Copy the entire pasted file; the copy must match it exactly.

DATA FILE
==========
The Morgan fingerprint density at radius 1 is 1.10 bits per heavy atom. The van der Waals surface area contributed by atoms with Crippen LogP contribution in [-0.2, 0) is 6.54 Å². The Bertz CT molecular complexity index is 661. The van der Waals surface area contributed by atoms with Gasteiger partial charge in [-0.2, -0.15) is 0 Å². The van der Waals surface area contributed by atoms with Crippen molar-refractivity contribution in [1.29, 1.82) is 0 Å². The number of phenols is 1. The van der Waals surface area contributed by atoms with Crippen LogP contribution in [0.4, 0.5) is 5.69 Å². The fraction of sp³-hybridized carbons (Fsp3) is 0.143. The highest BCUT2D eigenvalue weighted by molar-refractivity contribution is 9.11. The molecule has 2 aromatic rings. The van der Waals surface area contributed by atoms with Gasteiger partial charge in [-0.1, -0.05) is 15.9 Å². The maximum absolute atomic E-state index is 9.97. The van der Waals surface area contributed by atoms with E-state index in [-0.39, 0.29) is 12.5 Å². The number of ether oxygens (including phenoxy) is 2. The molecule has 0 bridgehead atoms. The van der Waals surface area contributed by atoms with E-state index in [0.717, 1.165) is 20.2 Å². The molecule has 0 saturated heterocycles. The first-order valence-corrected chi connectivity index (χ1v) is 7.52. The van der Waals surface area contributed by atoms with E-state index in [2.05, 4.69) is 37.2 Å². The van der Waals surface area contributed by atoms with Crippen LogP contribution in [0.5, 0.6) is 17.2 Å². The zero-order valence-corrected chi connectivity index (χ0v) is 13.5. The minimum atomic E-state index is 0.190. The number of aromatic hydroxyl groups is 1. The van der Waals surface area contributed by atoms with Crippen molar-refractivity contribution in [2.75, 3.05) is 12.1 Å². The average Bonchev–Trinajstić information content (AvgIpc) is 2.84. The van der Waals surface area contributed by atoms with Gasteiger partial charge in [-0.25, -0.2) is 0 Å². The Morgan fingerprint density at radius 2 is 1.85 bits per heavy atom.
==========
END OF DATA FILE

The Morgan fingerprint density at radius 1 is 1.10 bits per heavy atom. The van der Waals surface area contributed by atoms with Crippen LogP contribution in [-0.2, 0) is 6.54 Å². The Bertz CT molecular complexity index is 661. The van der Waals surface area contributed by atoms with Gasteiger partial charge in [-0.2, -0.15) is 0 Å². The van der Waals surface area contributed by atoms with Crippen molar-refractivity contribution in [1.29, 1.82) is 0 Å². The number of phenols is 1. The van der Waals surface area contributed by atoms with Crippen LogP contribution in [0.4, 0.5) is 5.69 Å². The fraction of sp³-hybridized carbons (Fsp3) is 0.143. The highest BCUT2D eigenvalue weighted by molar-refractivity contribution is 9.11. The molecule has 2 aromatic rings. The van der Waals surface area contributed by atoms with Gasteiger partial charge in [-0.1, -0.05) is 15.9 Å². The maximum absolute atomic E-state index is 9.97. The van der Waals surface area contributed by atoms with E-state index in [-0.39, 0.29) is 12.5 Å². The number of ether oxygens (including phenoxy) is 2. The molecule has 0 bridgehead atoms. The van der Waals surface area contributed by atoms with E-state index in [0.717, 1.165) is 20.2 Å². The molecule has 0 saturated heterocycles. The first-order valence-corrected chi connectivity index (χ1v) is 7.52. The van der Waals surface area contributed by atoms with E-state index in [2.05, 4.69) is 37.2 Å². The van der Waals surface area contributed by atoms with Crippen LogP contribution in [0.5, 0.6) is 17.2 Å². The zero-order valence-corrected chi connectivity index (χ0v) is 13.5. The minimum atomic E-state index is 0.190. The number of aromatic hydroxyl groups is 1. The van der Waals surface area contributed by atoms with Crippen molar-refractivity contribution in [2.75, 3.05) is 12.1 Å². The average Bonchev–Trinajstić information content (AvgIpc) is 2.84. The van der Waals surface area contributed by atoms with Gasteiger partial charge in [-0.25, -0.2) is 0 Å². The Morgan fingerprint density at radius 2 is 1.85 bits per heavy atom.